* Bank to raise about 4 bln Swiss francs in rights offering
* Ditches planned listing of Swiss banking business
* First-quarter net profit beats analyst forecasts
* Shares hit highest since March 3
(Adds comments by CEO, investor and analysts, share price)
By Joshua Franklin
ZURICH, April 26 Credit Suisse has
ditched plans to raise money by listing part of its Swiss
business and will instead sell new shares worth about 4 billion
Swiss francs ($4 billion) to get its financial strength back on
a par with rivals.
Switzerland's second-biggest bank, which is recovering from
back-to-back annual losses as it restructures under Chief
Executive Tidjane Thiam, said the decision should remove any
lingering concerns about its capital strength.
"It's the right move, even if I would have preferred it not
to be necessary," said Thomas Braun, fund manager at Classic
Fund Management, a top 30 Credit Suisse shareholder.
The 4 billion franc rights issue follows a 6 billion franc
cash call in late 2015 and asset sales that raised about 1
billion francs in capital. It will be the last leg of Credit
Suisse's plans to raise the 9-11 billion francs Thiam said it
needed when he announced his revamp in October 2015.
"Is there something on top of that? The short answer is
'no'," Thiam, who became CEO in July 2015, told reporters.
The cash call follows similar capital increases by German
rival Deutsche Bank and Italy's UniCredit
this year and should benefit from a rally in bank stocks after
polls showed French far-right candidate Marine Le Pen would lose
a presidential run-off on May 7.
Reuters reported last month that Credit Suisse was
considering a share sale rather than an initial public offering
(IPO) of its Swiss banking division and was set to make a
decision in April.
Scrapping the IPO means Credit Suisse will not have to
sacrifice some of the profits from one of its most lucrative
divisions and will avoid the operational complexities of having
a separate listed entity within a global bank.
"I'm glad they're not selling the Swiss bank as that would
have weakened the overall business and raising equity is simpler
and cleaner," said David Hussey, fund manager at top 60 Credit
Suisse investor Manulife Asset Management.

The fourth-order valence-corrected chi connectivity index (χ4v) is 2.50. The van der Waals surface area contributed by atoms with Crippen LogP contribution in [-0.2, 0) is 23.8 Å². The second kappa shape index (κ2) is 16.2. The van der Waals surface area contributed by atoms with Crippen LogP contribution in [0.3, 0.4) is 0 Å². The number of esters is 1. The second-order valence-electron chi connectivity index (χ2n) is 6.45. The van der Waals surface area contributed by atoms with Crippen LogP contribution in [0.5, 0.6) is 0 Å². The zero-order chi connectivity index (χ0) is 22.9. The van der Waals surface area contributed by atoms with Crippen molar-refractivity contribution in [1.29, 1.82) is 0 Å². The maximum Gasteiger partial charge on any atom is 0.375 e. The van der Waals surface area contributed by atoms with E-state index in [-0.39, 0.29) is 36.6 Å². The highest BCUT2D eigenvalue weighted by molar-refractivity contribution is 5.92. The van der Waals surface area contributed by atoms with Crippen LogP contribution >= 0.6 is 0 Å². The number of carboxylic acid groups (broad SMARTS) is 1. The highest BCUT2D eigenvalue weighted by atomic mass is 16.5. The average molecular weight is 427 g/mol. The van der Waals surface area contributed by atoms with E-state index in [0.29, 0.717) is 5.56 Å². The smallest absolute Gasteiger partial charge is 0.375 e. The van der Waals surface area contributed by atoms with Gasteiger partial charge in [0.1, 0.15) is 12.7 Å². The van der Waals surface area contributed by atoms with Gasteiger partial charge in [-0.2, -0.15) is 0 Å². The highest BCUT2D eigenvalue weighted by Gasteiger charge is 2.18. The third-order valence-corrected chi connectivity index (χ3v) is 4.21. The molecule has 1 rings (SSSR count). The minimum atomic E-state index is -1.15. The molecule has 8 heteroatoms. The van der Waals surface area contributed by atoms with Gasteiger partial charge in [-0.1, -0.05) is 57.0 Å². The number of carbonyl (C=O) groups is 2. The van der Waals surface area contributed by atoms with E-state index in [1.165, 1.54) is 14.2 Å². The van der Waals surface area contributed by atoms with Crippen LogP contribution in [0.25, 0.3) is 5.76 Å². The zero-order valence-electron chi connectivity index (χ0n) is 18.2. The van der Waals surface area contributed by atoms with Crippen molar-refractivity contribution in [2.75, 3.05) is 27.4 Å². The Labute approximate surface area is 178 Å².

Credit Suisse has lost 5.65 billion francs since 2015 as
Thiam focuses on expanding its wealth management business while
shrinking its investment bank, a shift the Swiss bank expects
will lead to more than 10,000 job losses.
The bank's management is also fighting an investor protest
over high executive pay that is set to come to a head at its
annual meeting on Friday while the Netherlands is leading an
investigation into alleged tax evasion and money laundering
involving the bank.
Still, clarity on its plans for raising capital, as well as
better than expected first-quarter numbers, pushed shares in
Credit Suisse up as much as 3.7 percent to their highest since
March 3. The shares were trading 1.9 percent higher at 1135 GMT.
"This set of numbers and, much more importantly, the removal
of capital uncertainty make the shares ready for a relief
rally," wrote Kepler Cheuvreux analyst Peter Casanova, who rates
Credit Suisse's stock "buy".
The bank reported net profit of 596 million francs for the
first three months of 2017, its highest quarterly profit since
Thiam launched his sweeping restructuring and ahead of even the
highest estimate in a Reuters poll of analysts.
"Wealth management as well as investment banking trends give
us reason to be optimistic," said Andreas Brun, banking analyst
at Mirabaud Securities LLP.
However, Credit Suisse cautioned that the outcome for the
second quarter "will be dependent on political developments that
are hard to predict at this stage".
LAST CAPITAL INCREASE?
Credit Suisse expects to have a common equity Tier 1 (CET1)
ratio, a closely watched measure of balance sheet strength, of
approximately 13.4 percent and a tier 1 leverage ratio of about
5.1 percent following the 4 billion franc capital increase.
By comparison, Deutsche Bank expects to achieve a CET1 ratio
of 14 percent through its cash call and Swiss rival UBS
is just shy of 14 percent.
While some analysts reckoned the debate about the bank's
capital position had finally been put to rest others remained
concerned it might not be the last cash call.
"How can a bank as big as CS be so volatile in terms of its
earnings and unpredictable as to how much capital it needs? They
are being forced to adjust quarter by quarter," said Chirantan
Barua, an analyst with Bernstein. "This may not be the last
The bank will hold an extraordinary general meeting on May
18 for shareholders to vote on the capital increase.
Thiam said the full benefits of his restructuring would feed
through to investors after next year.
"Nobody is more eager than me to get to 2018 because then we
start seeing in 2019 what this bank can deliver."
($1 = 0.9919 Swiss francs)
(Additional reporting by Oliver Hirt and Angelika Gruber in
Zurich and Danilo Masoni in Milan; writing by John O'Donnell and
Joshua Franklin; editing by Keith Weir and David Clarke)